More than a decade has passed since Gwyneth Paltrow founded her lifestyle brand, Goop, which began as a newsletter but expanded into a wellness empire — an oft-mocked one, as the empress’s critics have frequently painted her as more of a court jester. Recall, if you will, the infamous jade eggs.

Paltrow worked steadily in Hollywood throughout those years, but a recent turn on Ryan Murphy’s latest project, “The Politician,” reminds us why anyone paid attention to Goop in the first place: Paltrow is a star. She rises to the top of a television show that relies heavily on the screen presence of Ben Platt, an effective actor but one perhaps better suited for a stage. He plays Payton Hobart, an ambitious high schooler running an aggressive campaign for class president, and Paltrow plays Georgina, his mother and the best character on a show that has more than it knows what to do with.

“The Politician,” a political satire with themes reminiscent of Alexander Payne’s 1999 film, “Election,” plays off established archetypes — and Georgina is no exception. She’s a clever reflection of Paltrow’s own public persona, a character who outwardly seems shallow but whose behavior suggests that there’s more to her than immaculate jewel-toned dresses and a firm belief in the healing power of crystals. (This benevolence makes sense, given that Paltrow’s husband, Brad Falchuk, who co-created the series with Murphy and Ian Brennan, wrote the role with his Oscar-winner wife in mind.)

When we first encounter Georgina, she’s sitting on a stool in the Hobart family’s luxurious backyard, painting a watercolor of a Syrian child killed in an airstrike. “It’s for a series I’m doing to raise awareness and money for the Syrian war debt,” she says softly to her boarish twin sons, sighing but maintaining an even-keeled tone. They walk away, picking a fight with their adopted younger brother in the process, after which Georgina comforts Payton.

“You can’t teach kindness. You know? I tried for a long time,” she whispers to him. “Can’t do much with small hearts. Hard hearts, maybe, but not small ones. I love them, don’t get me wrong, I just — the love has edges. It doesn’t go on and on the way my love for you does.”

There’s a lot to unpack about the Goopiness of Georgina’s words — in addition to her questionable painting subjects — and thankfully, the show spends time doing so. Whereas some of “The Politician’s” other supporting characters get the short end of the stick, Georgina’s motivations and sacrifices are laid out for all to see. Early on in the season, for instance, we discover that she has fallen in love with a woman who works at the stables (Martina Navratilova) but chooses to remain in her loveless marriage for the sake of Payton’s financial security. In another particularly moving scene, she tells Payton that she is scared by how far she is willing to go to ensure that he, her favorite son, achieves what he wants.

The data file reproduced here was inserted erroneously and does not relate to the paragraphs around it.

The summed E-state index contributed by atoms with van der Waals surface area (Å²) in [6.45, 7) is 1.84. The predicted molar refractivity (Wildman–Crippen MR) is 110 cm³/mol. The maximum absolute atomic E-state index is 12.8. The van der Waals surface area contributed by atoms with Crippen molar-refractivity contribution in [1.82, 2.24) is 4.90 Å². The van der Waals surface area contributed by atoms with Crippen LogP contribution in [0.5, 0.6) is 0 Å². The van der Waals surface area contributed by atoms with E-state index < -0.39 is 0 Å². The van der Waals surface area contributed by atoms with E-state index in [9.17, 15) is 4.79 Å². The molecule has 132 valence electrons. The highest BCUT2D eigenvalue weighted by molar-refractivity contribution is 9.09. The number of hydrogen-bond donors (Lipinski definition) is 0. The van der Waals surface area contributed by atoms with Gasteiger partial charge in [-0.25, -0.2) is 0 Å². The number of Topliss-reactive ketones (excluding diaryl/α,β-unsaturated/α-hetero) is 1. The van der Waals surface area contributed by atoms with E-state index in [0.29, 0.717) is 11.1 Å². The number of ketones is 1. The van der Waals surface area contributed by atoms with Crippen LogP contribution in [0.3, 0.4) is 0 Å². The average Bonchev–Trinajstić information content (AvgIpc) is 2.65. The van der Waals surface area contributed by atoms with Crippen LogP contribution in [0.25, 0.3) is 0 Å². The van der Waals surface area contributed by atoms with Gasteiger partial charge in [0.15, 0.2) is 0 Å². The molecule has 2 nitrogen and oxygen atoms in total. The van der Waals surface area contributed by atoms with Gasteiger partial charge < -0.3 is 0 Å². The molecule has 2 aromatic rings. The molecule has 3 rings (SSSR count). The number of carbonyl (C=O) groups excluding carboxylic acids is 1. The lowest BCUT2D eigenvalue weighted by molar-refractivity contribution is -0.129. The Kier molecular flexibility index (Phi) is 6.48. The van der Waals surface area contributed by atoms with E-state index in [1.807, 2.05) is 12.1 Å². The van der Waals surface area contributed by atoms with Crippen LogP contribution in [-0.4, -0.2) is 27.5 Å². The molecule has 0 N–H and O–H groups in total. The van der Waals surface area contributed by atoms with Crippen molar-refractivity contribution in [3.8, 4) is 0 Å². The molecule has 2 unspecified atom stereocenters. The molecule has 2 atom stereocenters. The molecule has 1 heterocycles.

It’s plot twists galore from there on, but Paltrow’s ability to project Georgina’s measured resolve as well as her ethereal quality remains constant. Critics have drawn parallels between the creative styles of “The Politician” and Wes Anderson’s 2001 film, “The Royal Tenenbaums,” and Paltrow seems to borrow a bit of her past character Margot Tenenbaum’s weariness with the world as well.

As Georgina, Paltrow is as captivating as she’s ever been — such that it’s entirely believable when her character, after telling her husband that she’d like a divorce, wearily observes, “This is the fourth time somebody’s jumped out of a window when I’ve tried to break up with them.”

Clarification: This post previously described Brad Falchuk as an executive producer of “The Politician.” He is also a co-creator.

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